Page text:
We had to leave immediately. Papa said so. Driven away by some unseen force, we fled what I thought of as our safe, secure home and went out into the vast world without an inkling as to where we were going. Well, that may not have been entirely true. Papa always seemed to know where we were going.
In fact, he always seemed to know a bit of everything, and so we followed, myself and my little brother David, because we loved him and because we had no other choice.
I was eleven years old, and this was my seventh move. I could say I’d grown used to the moving, but I’d be lying. No one ever gets used to picking up their entire lives time and again, being forced to find a new place, a new niche in the world.
For some kids, this kind of thing may have been easy.
Move to a new town. Make new friends. Play with new friends. Repeat.
But I wasn’t just some kid. I was what Papa called an odd duck. An odd duck waiting, always waiting, to transform into a nice, normal swan.
A day or two after leaving our sixth home, we landed at our seventh. It was a nice brick ranch. It was larger than what we were used to, three bedrooms and two baths. David and I wouldn’t have to share a room anymore, and I found that thought incredibly pleasing.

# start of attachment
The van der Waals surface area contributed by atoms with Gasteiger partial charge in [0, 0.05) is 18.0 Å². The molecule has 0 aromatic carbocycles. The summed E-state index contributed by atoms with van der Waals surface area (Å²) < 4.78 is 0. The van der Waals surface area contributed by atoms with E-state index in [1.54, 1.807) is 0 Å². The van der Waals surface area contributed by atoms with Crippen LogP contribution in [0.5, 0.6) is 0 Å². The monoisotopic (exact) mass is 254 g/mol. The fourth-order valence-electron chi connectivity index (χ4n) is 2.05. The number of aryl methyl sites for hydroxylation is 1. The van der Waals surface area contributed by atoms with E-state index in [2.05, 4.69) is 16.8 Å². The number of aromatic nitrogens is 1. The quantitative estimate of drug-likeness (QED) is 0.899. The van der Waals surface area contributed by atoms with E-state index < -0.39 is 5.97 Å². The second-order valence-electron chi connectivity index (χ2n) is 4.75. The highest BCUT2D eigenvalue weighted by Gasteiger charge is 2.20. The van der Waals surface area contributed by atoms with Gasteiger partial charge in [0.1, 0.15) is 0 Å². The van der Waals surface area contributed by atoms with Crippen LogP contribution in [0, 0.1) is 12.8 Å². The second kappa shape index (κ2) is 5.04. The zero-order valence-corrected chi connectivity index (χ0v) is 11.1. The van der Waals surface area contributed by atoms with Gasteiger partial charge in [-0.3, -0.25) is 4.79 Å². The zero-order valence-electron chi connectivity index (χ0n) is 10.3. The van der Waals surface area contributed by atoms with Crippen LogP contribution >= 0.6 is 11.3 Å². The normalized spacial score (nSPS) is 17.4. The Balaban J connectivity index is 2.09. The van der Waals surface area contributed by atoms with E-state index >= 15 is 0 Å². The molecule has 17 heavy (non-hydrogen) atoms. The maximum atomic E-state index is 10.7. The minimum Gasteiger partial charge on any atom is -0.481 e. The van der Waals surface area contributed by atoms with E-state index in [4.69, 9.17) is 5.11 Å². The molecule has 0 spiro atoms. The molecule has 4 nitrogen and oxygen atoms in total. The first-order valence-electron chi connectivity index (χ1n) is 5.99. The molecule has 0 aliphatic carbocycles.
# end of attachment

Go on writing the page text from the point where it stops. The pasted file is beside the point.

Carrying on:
I shared my excitement with Papa, as we were getting settled in. He’d been on edge the last few days, and I kept trying desperately to cheer him up. We were unpacking boxes in the kitchen, one thing I could actually help with, and as I was filling one of the cabinets with our cups and glasses, I casually remarked, “I’m so glad I have my own room now.”
It happened fast, so fast that it took my mind a moment to catch up. One of the plates that Papa had been putting away in the cabinets whizzed past my ear and crashed unceremoniously against the wall behind me. I kept my eyes trained on Papa, whose face had gone red in anger. “You’ve always had your own room!” His words echoed in my head, over and over. “There is no David!”
No David? My mind raced. It couldn’t be true. David was just in the other room, playing with his toys. He had grown tired of helping us sort through boxes.
As I looked up at Papa, my eyes filled with tears. “I just want to go home.” I said quietly, and I could tell his anger was abating, because his gray eyes had softened.
He put me to bed early that night. After drying my tears and singing a quiet song, he laid me down in a soft pink bed, one that was achingly familiar to me.
The truth came crashing down on me suddenly and without warning.
There was no move. No David. No unpacking.
Just me, Papa, and my madness.
I sat up in my cozy pink bed and looked around a room that was my own, had always been my own. Somehow I knew that when I woke up in the morning I might be in a new place, a strange place. This moment of clarity was probably fleeting, destined to disappear into the madness once again.
The sanity would be fleeting, yes, but for now, my whispered wish from earlier had magically come true…
“I just want to go home.”
…because I realized that we were already home.
Author's Note: This was written in response to Write on Edge's Red Writing Hood prompt. The assignment was to begin a piece with the words "We had to leave immediately" and end it with the words "And then we realized that we were already home." I cheated, because that's how I roll, and tweaked the last sentence to fit my tale.